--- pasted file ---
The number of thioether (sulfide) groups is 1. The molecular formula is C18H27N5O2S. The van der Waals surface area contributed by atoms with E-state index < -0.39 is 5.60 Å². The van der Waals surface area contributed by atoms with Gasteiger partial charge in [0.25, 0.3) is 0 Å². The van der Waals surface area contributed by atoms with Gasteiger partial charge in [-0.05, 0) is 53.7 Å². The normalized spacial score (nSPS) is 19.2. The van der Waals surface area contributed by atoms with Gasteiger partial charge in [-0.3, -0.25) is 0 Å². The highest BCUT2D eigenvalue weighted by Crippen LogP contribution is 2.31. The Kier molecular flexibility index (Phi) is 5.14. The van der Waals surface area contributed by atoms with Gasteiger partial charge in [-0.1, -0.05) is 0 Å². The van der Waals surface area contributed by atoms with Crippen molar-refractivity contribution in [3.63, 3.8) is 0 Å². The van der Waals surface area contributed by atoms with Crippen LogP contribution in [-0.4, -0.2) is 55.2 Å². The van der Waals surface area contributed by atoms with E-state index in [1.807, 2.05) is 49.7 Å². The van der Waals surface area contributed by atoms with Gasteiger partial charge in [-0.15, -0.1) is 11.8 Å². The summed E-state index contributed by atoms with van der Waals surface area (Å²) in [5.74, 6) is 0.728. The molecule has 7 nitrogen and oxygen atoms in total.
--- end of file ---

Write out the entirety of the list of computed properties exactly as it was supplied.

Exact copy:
The number of thioether (sulfide) groups is 1. The molecular formula is C18H27N5O2S. The van der Waals surface area contributed by atoms with E-state index < -0.39 is 5.60 Å². The van der Waals surface area contributed by atoms with Gasteiger partial charge in [0.25, 0.3) is 0 Å². The van der Waals surface area contributed by atoms with Gasteiger partial charge in [-0.05, 0) is 53.7 Å². The normalized spacial score (nSPS) is 19.2. The van der Waals surface area contributed by atoms with Gasteiger partial charge in [-0.3, -0.25) is 0 Å². The highest BCUT2D eigenvalue weighted by Crippen LogP contribution is 2.31. The Kier molecular flexibility index (Phi) is 5.14. The van der Waals surface area contributed by atoms with Gasteiger partial charge in [-0.1, -0.05) is 0 Å². The van der Waals surface area contributed by atoms with Crippen molar-refractivity contribution in [3.63, 3.8) is 0 Å². The van der Waals surface area contributed by atoms with Crippen LogP contribution in [-0.4, -0.2) is 55.2 Å². The van der Waals surface area contributed by atoms with E-state index in [1.807, 2.05) is 49.7 Å². The van der Waals surface area contributed by atoms with Gasteiger partial charge in [-0.15, -0.1) is 11.8 Å². The summed E-state index contributed by atoms with van der Waals surface area (Å²) in [5.74, 6) is 0.728. The molecule has 7 nitrogen and oxygen atoms in total.